Since I’ve got some sort of pathological attachment to challenges, plans, and self-improvement techniques, my first response to this memory was to tell myself that in 2013, I’d run 1,000 miles; that I’d be a more dedicated runner; that all I really needed was to be more committed and everything would be totally different. But then I managed to take a step back and realize that I don’t need any of that. What I need is to stop planning and coming up with ridiculous challenges that are designed to make me a Better Person and actually do things. Things like running, blogging about things I find interesting, no longer being such a jerk…you know, stop talking about what my life should be like and actually go out and have a life: be a runner, be a blogger, and enjoy things.

I’m not making any resolutions this year, but I do want to move forward on the right foot this time around.




Fruits of my Labor: Half-Marathon Training Bonanza

This weekend has been pretty busy. It snowed most of the day yesterday, and it’s been freezing. Definitely a departure from the mild winter we’d previously been having. Because of the temperatures, I ended up spending a lot of time inside working on putting together training plans for Team Challenge Brooklyn since I recently found out that I’ll be working as the Run Coach! Getting the plans coordinated has been a lot of work, but I’ve loved every minute of it. It feels so good to be doing something I enjoy so much, and to be doing it as a job is an added bonus. I am really excited about this opportunity, and I can’t wait for us to get the season started on February 18.

Team Challenge Brooklyn participants will have a choice of three different half-marathons: Virginia Wine Country, Kona, and Napa to Sonoma, all of which are going to be amazing races! We’ll have about 16 weeks from the beginning of the season until the Viginia Wine Country half–plenty of time to get ready to run. I made sure to put in options for runners of all levels, including those who might want to opt for a run/walk program instead of a training program consisting solely of running.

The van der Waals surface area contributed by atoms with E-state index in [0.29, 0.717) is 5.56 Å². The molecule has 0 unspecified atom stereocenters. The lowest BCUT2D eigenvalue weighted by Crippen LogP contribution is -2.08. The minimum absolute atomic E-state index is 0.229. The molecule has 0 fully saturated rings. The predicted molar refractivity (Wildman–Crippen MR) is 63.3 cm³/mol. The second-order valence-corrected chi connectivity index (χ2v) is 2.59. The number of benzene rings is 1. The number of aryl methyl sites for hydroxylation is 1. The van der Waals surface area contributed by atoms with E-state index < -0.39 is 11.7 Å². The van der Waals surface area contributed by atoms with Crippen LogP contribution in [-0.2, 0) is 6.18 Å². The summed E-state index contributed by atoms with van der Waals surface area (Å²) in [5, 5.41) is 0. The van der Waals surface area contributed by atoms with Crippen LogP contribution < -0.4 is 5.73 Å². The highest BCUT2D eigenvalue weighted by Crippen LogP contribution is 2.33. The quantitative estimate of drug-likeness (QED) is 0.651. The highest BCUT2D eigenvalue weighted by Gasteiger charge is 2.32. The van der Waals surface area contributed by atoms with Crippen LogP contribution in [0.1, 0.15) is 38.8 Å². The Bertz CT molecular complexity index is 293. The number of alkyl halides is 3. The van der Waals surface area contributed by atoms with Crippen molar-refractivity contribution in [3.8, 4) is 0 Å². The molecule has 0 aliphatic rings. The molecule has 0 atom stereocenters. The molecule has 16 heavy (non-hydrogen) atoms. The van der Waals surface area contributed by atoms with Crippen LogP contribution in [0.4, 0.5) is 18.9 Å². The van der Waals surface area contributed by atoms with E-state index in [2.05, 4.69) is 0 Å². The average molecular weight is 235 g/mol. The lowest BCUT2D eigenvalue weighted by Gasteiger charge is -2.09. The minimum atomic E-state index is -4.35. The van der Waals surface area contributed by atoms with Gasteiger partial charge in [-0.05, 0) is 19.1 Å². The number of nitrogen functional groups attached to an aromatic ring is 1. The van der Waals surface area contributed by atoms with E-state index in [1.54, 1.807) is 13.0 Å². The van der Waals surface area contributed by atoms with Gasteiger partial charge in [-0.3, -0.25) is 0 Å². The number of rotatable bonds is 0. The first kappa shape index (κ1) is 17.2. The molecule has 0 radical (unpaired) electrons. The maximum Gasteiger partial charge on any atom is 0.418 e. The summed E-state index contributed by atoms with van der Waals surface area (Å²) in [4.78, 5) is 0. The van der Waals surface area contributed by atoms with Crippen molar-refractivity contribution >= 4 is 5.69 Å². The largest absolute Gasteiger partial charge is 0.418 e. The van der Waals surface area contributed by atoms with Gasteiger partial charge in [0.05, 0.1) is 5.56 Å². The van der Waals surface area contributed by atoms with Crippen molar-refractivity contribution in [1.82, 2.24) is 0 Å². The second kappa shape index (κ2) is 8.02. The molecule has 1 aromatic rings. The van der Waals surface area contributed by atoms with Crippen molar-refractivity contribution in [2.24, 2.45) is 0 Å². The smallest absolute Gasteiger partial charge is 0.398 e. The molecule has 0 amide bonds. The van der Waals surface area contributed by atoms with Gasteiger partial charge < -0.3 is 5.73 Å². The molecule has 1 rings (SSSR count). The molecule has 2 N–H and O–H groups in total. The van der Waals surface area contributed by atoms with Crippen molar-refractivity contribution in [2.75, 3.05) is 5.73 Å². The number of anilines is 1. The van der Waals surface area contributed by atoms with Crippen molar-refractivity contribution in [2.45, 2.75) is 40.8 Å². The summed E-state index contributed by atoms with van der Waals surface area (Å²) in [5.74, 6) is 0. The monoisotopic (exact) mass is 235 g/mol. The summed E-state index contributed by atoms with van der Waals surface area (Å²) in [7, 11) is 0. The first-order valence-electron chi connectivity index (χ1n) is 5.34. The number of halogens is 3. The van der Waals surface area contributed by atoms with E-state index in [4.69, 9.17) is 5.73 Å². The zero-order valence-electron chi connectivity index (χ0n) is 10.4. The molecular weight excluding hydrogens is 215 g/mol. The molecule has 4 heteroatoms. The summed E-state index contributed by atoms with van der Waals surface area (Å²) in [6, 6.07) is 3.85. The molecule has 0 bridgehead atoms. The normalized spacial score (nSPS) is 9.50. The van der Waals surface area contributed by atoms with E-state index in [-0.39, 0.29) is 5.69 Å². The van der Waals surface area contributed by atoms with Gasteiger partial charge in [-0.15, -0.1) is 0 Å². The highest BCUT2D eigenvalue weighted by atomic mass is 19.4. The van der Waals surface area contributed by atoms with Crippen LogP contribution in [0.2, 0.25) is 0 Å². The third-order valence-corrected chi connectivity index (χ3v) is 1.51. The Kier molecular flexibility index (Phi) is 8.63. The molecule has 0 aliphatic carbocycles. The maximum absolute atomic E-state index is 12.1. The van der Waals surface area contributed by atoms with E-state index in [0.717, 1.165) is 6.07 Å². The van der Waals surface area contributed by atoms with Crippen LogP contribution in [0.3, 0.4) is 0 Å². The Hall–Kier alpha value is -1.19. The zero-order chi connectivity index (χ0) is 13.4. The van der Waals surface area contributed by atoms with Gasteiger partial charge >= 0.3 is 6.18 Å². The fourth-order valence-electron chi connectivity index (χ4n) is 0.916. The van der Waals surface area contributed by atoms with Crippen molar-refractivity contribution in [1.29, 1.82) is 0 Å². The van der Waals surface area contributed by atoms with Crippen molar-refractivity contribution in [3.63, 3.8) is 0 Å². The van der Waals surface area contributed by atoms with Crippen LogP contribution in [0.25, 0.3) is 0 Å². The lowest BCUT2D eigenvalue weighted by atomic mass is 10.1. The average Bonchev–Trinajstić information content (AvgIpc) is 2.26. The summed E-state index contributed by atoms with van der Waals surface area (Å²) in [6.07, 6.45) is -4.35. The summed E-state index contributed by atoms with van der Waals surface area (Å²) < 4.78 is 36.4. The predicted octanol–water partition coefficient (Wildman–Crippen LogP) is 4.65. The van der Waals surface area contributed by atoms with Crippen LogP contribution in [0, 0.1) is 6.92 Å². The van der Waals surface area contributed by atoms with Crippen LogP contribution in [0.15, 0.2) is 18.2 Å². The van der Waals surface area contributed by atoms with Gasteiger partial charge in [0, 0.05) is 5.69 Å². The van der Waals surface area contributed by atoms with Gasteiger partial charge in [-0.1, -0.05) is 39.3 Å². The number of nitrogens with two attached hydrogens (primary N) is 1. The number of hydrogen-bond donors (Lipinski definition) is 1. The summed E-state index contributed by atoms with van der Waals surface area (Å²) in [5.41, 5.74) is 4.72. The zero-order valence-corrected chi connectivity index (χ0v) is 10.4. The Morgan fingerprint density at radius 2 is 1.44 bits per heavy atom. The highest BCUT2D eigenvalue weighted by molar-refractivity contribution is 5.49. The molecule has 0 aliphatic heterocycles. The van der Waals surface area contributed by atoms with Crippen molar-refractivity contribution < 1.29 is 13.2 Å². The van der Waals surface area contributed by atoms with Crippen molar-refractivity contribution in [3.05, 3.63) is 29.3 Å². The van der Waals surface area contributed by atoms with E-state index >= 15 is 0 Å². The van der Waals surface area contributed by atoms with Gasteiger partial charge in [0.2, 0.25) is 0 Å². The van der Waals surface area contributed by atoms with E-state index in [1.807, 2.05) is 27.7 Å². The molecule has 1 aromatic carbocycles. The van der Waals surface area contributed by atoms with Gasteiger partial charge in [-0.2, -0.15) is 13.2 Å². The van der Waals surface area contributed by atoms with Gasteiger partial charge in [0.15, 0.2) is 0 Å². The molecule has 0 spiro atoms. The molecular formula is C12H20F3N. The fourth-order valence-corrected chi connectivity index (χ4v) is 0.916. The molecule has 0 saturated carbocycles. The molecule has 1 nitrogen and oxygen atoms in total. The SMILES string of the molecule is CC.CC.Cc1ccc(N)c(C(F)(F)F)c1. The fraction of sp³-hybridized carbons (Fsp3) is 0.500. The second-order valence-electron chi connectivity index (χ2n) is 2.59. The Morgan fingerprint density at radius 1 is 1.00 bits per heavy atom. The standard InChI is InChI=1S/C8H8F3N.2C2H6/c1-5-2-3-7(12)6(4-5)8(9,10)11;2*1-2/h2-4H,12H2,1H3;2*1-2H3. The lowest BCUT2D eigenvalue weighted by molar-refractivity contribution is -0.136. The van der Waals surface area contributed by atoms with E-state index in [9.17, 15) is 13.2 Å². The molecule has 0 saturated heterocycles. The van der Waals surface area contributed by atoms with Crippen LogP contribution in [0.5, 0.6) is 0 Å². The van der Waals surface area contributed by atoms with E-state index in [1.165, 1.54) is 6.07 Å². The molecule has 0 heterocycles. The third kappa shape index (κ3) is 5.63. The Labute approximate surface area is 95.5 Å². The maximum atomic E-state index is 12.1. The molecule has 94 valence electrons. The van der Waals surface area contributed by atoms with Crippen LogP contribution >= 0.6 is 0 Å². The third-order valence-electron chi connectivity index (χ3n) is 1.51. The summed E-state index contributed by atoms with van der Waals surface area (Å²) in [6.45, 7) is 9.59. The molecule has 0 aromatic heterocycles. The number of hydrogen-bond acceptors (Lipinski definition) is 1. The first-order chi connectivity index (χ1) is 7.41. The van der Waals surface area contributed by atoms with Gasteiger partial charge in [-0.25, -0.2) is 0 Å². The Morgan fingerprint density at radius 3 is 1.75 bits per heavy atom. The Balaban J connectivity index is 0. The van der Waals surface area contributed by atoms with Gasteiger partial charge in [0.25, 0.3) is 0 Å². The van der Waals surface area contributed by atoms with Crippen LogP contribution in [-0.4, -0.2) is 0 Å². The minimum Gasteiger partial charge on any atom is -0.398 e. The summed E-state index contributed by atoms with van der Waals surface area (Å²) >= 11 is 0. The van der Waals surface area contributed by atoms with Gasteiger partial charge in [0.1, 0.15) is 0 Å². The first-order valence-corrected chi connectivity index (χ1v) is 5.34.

I also figured I’d make a variation of the Virginia Wine Country training plan available to anyone who wants it. It’s designed to be pretty flexible, and you can run 4 or 5 days a week depending on what’s best for you–if you prefer a 4-day-a-week schedule, I recommend using Sunday as either an additional rest day, or an opportunity for some cross-training.

Half-marathon Training Program

You can download the training plan here: Half Marathon Training (at least I think you can, if I’ve made the right assumptions about how technology works…which is not something I’d suggest taking for granted). If you do decide to try it out and you have any questions, feel free to contact me. Hopefully, this will be the first of many plans I post here.

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Sometimes You Feel Like a Loser

San Francisco Marathon

Image by luxomedia via Flickr

In late October, I applied to the San Francisco Marathon ambassador program. At the time I applied, I was excited about the possibility of getting accepted–I mean, how cool would it be to spread the word about a great race, encourage the people who were registering for it, and work as an advocate for running and health on a larger platform than this one?

I guess I didn’t realize just how much I had invested in the idea of becoming an ambassador, because when I found out today that I hadn’t been accepted for the program, I was devastated and completely broke down. I couldn’t stop crying for an hour, and although I’m not the type who cries rarely, crying uncontrollably for an hour (straight) is unusual for me. At this point–one episode of ‘Community’; some ice cream; and lots of comforting from family members, friends, and a fiancé later–I’ve regained control of my tear ducts, but I don’t feel much better about the situation. Or myself.

I haven’t felt like much of a runner lately, and I know there was a big part of me that was looking to the ambassador program as a form of validation, some kind of reassurance that I am still a runner, even though I might not always feel like it. But more than that, I was also looking to the program as validation of the fact that I can be an ambassador for this sport, and for health in general. If I could, I would work professionally in the field of health (or specifically running) blogging or writing, or coaching–something that would put me in a position to reach a large number and wide variety of people, and help them to develop a healthy lifestyle that works for them. This is something I’ve always been passionate about doing, but as time has gone on and my career path has moved in a different direction, I’ve started to realize that I might not necessarily ever get a chance to do something like that as a job. That realization has left me feeling like this blog, and the opportunities I can gain access to as a result of having it, may be the closest I’ll come to professional involvement in the field of health. Lately, I’ve worried that this might mean that I’ve failed in some way.

Not having been accepted, and the associated feelings of failure it evokes are, needless to say, difficult to deal with. And the worst part is that the feelings of failure are just the beginning of it–beyond those there are so many things that I start to question, and to feel bad about. It’s far too easy for me (and what’s probably my ED voice) to come up with reason upon reason to explain why I didn’t get accepted: